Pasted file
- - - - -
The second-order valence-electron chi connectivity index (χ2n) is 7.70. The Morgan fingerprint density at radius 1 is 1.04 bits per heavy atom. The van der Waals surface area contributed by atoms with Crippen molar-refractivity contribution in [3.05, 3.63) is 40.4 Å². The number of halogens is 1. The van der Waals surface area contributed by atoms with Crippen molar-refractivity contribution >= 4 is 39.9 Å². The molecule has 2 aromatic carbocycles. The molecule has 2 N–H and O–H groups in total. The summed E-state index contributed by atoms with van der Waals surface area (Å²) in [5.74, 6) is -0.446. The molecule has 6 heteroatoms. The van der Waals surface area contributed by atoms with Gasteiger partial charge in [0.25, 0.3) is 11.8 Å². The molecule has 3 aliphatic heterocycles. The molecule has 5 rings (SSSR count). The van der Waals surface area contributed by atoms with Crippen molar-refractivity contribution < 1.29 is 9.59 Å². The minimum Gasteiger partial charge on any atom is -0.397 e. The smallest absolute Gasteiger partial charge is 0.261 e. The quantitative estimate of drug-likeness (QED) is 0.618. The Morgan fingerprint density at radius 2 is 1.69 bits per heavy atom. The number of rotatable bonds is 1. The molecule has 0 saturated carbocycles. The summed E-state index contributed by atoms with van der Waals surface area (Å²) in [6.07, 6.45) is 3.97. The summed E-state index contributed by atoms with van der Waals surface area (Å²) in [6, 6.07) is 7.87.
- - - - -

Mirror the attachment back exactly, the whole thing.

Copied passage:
The second-order valence-electron chi connectivity index (χ2n) is 7.70. The Morgan fingerprint density at radius 1 is 1.04 bits per heavy atom. The van der Waals surface area contributed by atoms with Crippen molar-refractivity contribution in [3.05, 3.63) is 40.4 Å². The number of halogens is 1. The van der Waals surface area contributed by atoms with Crippen molar-refractivity contribution >= 4 is 39.9 Å². The molecule has 2 aromatic carbocycles. The molecule has 2 N–H and O–H groups in total. The summed E-state index contributed by atoms with van der Waals surface area (Å²) in [5.74, 6) is -0.446. The molecule has 6 heteroatoms. The van der Waals surface area contributed by atoms with Gasteiger partial charge in [0.25, 0.3) is 11.8 Å². The molecule has 3 aliphatic heterocycles. The molecule has 5 rings (SSSR count). The van der Waals surface area contributed by atoms with Crippen molar-refractivity contribution < 1.29 is 9.59 Å². The minimum Gasteiger partial charge on any atom is -0.397 e. The smallest absolute Gasteiger partial charge is 0.261 e. The quantitative estimate of drug-likeness (QED) is 0.618. The Morgan fingerprint density at radius 2 is 1.69 bits per heavy atom. The number of rotatable bonds is 1. The molecule has 0 saturated carbocycles. The summed E-state index contributed by atoms with van der Waals surface area (Å²) in [6.07, 6.45) is 3.97. The summed E-state index contributed by atoms with van der Waals surface area (Å²) in [6, 6.07) is 7.87.